Stanek et al. used genetic engineering to generate mice that expressed a rabies glycoprotein in all of their motoneurons. They then injected various facial muscles in the mice with a modified rabies virus that contained a fluorescent tag instead of this glycoprotein. The virus entered the motoneurons that drive the muscle and, when complemented by the glycoprotein there, the virus was able to cross the synapse between the motoneurons and the premotor neurons connected to them (Wickersham et al., 2007). By sectioning the brainstem and illuminating these sections with a laser to visualize the fluorescence, it was possible to identify the premotor neurons that projected to various groups of motoneurons. Stanek et al. actually used two types of modified virus, one labelled with a red fluorescent tag and one labelled with a green fluorescent tag.
Many of their findings confirmed results obtained with conventional tracing methods, but they also showed that some premotor neurons projected to more than one set of motoneurons. For instance, in one set of experiments they injected the red viruses into the muscle that closes the jaw (the masseter muscle) on one side of the face, and the green viruses into the masseter muscle on the other side of the face (Figure 1A). Three different sets of premotor neurons could be seen when the fluorescence was imaged: some premotor neurons projected to the motoneurons that drive the masseter muscle on the left side of the face, others projected to the motoneurons that drive the other masseter muscle, and some premotor neurons projected to both sets of motoneurons. These premotor neurons are responsible for synchronizing the activation of the motoneurons that drive the masseter muscles on different sides of the face
Stanek et al. found similar patterns when they injected viruses into other pairs of muscles. For example, some premotor neurons projected to motoneurons that drive the masseter muscle and also to motoneurons that drive the muscle that retracts the tongue. Similarly, some premotor neurons projected to motoneurons that drive the digastric muscle (which opens the jaw) and also to motoneurons that drive the muscle that protracts the tongue. However, the muscle that protracts the tongue did not share any premotor neurons with the muscle that closes the jaw. Likewise, the muscle that retracts the tongue did not share any premotor neurons with the muscle that opens the jaw. Significantly, however, all these premotor neurons were found in the same areas of the brain, which indicates that they probably receive commands from the same central pattern generator and not from two different central pattern generators. These results argue against purely dedicated circuitry and are more suggestive of a multifunctional scheme (Figure 1B,C).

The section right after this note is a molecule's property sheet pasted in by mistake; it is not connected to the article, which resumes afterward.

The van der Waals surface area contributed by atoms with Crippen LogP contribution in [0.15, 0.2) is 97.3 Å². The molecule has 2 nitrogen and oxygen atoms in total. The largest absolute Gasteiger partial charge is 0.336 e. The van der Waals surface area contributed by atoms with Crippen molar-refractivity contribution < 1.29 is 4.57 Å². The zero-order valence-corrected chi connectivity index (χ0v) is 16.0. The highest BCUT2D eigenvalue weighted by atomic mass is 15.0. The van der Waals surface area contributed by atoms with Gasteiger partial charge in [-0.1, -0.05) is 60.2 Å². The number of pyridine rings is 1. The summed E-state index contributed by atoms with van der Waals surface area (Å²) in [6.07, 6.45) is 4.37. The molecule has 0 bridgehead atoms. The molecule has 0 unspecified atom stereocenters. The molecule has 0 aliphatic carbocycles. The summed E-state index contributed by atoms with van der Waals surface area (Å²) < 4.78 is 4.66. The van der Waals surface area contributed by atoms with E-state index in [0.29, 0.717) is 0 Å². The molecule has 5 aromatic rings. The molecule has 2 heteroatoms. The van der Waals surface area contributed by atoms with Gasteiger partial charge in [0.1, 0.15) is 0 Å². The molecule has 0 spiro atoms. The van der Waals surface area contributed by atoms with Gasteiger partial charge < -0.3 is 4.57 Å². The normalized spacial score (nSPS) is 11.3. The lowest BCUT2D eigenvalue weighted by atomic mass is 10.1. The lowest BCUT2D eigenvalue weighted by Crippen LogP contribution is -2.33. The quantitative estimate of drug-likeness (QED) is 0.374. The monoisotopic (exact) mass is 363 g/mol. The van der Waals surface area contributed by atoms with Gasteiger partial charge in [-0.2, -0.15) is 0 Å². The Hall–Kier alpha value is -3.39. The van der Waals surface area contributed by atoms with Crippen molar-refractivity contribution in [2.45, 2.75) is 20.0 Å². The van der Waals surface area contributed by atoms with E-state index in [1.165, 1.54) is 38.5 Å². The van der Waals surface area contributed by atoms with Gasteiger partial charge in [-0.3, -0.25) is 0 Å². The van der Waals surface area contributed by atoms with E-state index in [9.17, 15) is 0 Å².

While this study illuminated the anatomical framework for orofacial circuitry, the connectivity of a network only defines the constraints within which it operates; it does not tell us how the network functions. That said, this new technology will open the door to a myriad of studies linking structure to function. Moreover, in addition to fluorescent tags, modified viruses could be used to carry other molecules to specific premotor neurons. These molecules could be used to tell us more about the target neurons: for example, they could tell us when and how the neurons are active. Furthermore, they could be used to modify the activity of the target neurons or to influence gene expression in these neurons (Osakada et al., 2011).
Multifunctional pattern-generating circuitsAnnual Reviews of Neuroscience 31:271–294.https://doi.org/10.1146/annurev.neuro.31.060407.125552
Principles of rhythmic motor pattern generationPhysiological Reviews 76:687–717.
Oscillatory neural networksAnnual Reviews of Physiology 47:29–48.https://doi.org/10.1146/annurev.ph.47.030185.000333
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Why don't we bite our tongues when we chew?